Government working on revised Forward Contract Regulation Bill
The Government is considering empowering commodity market regulator Forward Market Commission, with search and seizure powers, similar to that of SEBI. This will be part of proposed Forward Contract Regulation Act (FCRA) Amendment Bill.
“The proposal related to power for search and seizure is based on the suggestions given by the FMC. It is expected to be part of the Bill which is being redrafted,” a senior Government official said.
The Bill, once approved by the Cabinet, will be introduced in Parliament. The regulator was asked to work on the new Bill after which it sent its suggestions to the Finance Ministry late last week.
Though the Bill was introduced in the previous Lok Sabha, it lapsed as the UPA Government failed to get it passed. The earlier Bill was tabled by the Consumer Affairs Ministry, but now it will be introduced by the Finance Ministry as FMC and Commodity trading come under it.
The revised draft will be silent on regulating spot exchanges. FMC is empowered to regulate futures trading. However, last year, the Government empowered the FMC to supervise settlement of all outstanding one day forward contracts at the National Spot Exchange Ltd (NSEL) and also authorised it to issue any order or direction in the wake of Rs. 5,600-crore scam. Earlier, there were three spot exchanges, NSEL, N Spot and National Multi Commodity Exchange. But, now only N Spot is functional.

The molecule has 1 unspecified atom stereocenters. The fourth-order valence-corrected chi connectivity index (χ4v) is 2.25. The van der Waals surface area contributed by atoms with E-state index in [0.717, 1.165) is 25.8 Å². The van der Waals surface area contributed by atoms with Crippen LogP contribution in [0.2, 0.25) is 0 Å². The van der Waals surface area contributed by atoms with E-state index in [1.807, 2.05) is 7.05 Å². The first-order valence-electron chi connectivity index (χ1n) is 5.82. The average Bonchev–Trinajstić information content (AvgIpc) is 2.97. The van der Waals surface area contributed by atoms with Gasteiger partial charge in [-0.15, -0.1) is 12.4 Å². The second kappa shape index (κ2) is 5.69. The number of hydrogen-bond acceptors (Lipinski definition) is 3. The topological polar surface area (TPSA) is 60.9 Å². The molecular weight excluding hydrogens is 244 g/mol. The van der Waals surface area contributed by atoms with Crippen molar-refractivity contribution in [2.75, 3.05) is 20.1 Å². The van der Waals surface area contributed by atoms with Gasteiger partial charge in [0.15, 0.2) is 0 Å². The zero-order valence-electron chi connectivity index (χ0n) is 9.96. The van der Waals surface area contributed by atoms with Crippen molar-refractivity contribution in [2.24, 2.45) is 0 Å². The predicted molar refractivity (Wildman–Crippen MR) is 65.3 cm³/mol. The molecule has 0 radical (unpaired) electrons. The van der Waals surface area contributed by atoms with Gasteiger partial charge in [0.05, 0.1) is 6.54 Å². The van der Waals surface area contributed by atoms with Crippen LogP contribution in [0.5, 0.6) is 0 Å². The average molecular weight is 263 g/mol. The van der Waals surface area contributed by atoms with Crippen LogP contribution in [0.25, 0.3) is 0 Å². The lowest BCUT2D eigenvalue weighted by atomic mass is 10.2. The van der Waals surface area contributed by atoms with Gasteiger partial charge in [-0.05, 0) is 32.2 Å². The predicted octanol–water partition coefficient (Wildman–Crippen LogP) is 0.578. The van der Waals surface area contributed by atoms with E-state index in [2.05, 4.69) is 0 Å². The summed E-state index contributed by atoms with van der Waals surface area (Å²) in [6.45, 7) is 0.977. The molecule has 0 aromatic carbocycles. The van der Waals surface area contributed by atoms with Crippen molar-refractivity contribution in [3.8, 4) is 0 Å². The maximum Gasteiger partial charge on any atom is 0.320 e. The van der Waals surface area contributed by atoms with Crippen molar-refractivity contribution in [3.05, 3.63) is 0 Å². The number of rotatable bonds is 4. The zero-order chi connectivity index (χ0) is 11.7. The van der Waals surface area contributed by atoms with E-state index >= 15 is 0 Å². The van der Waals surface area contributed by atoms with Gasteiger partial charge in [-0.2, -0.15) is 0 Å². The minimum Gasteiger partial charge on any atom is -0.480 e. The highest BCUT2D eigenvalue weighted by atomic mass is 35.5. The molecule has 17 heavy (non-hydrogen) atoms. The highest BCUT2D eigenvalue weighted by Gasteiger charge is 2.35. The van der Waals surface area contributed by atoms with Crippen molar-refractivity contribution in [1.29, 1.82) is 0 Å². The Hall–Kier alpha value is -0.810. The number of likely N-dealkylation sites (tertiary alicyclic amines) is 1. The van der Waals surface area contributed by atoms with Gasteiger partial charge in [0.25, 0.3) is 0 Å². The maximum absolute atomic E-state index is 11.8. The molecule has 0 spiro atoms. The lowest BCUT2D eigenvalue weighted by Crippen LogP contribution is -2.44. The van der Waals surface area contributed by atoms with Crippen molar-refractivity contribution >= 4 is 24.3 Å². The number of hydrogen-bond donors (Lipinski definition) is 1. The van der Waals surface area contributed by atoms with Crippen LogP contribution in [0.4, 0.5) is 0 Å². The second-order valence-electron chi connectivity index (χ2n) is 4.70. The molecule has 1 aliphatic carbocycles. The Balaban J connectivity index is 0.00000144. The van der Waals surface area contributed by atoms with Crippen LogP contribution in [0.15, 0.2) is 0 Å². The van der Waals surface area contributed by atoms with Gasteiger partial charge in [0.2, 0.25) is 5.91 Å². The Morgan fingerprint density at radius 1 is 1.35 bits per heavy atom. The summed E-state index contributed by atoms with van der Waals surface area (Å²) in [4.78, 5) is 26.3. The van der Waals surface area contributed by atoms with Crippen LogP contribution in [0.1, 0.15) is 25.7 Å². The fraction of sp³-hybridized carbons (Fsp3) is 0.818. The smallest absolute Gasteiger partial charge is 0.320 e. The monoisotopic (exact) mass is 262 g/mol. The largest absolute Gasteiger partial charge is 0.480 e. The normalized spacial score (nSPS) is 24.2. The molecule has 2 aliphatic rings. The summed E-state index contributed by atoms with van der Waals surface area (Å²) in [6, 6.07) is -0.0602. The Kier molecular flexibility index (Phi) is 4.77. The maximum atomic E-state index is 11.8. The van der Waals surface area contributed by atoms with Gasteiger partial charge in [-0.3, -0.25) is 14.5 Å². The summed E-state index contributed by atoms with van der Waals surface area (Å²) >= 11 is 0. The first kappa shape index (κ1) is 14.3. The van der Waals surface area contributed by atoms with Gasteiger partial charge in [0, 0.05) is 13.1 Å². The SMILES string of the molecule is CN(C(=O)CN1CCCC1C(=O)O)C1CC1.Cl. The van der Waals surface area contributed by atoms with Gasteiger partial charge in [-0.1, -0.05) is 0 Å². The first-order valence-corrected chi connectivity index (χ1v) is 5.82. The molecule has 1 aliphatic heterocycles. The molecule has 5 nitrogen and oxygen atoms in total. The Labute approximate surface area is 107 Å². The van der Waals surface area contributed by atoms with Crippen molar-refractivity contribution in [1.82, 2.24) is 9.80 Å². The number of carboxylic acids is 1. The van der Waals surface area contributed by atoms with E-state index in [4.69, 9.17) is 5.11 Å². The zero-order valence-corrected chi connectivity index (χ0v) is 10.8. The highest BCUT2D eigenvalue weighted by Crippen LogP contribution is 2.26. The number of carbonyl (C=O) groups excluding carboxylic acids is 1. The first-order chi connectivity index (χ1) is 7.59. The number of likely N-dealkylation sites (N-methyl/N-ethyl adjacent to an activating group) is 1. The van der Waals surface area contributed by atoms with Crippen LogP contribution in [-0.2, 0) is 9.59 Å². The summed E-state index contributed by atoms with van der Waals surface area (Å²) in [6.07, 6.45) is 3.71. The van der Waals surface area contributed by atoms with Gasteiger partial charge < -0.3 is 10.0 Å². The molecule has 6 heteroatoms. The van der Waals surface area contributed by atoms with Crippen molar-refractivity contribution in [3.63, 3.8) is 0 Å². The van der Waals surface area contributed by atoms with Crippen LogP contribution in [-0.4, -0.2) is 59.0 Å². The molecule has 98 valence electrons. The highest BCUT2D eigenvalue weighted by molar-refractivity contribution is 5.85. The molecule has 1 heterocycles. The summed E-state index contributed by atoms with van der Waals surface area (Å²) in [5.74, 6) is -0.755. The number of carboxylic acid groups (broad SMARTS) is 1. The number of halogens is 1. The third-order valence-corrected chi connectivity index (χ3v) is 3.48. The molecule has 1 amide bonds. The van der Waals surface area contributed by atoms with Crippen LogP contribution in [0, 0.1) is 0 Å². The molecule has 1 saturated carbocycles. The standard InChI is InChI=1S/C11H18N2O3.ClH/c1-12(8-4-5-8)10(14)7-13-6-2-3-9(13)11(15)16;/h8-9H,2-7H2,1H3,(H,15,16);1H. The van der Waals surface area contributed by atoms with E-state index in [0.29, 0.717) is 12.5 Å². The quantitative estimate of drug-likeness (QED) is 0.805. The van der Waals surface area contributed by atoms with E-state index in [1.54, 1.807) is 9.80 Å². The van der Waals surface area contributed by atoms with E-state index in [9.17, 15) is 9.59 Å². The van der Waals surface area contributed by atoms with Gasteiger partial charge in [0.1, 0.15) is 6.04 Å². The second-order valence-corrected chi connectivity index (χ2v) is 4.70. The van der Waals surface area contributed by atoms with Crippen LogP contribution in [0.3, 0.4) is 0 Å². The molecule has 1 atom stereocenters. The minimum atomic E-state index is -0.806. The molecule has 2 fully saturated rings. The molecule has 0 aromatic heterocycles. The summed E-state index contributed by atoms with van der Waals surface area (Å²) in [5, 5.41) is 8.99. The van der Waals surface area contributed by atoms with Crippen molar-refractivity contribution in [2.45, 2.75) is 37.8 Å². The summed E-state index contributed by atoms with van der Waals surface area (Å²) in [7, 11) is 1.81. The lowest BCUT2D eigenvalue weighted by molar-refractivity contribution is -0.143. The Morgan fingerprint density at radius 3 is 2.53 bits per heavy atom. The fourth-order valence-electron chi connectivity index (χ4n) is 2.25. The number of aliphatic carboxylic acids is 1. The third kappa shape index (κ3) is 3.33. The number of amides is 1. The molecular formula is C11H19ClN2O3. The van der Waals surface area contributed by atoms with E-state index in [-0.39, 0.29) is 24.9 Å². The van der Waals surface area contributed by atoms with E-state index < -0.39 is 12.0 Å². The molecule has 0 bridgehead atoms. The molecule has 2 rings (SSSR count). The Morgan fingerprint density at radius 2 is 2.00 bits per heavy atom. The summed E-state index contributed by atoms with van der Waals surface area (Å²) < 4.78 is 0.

The Bill aims to make provision for investigation, enforcement and penalty in case of contravention of the provisions of the Act. It also aims to give fresh powers to FMC such as levying fees and registration of intermediaries. There is also talk about allowing banks and foreign institutional investors in commodity trading. This will help deepen the market. The Bill also has provision for corporatisation and demutualisation of the existing commodities exchanges and setting up of a separate Clearing Corporation.
Beside, empowerment, enactment of the Bill will facilitate introduction of new trading product such as option. Option is a derivative product, like futures, but with some difference. Option gives right, but not the obligation, to buy or sell a specific commodity at a certain price, while future prescribes obligation for the buyer to buy and for seller to sell at a specific future date.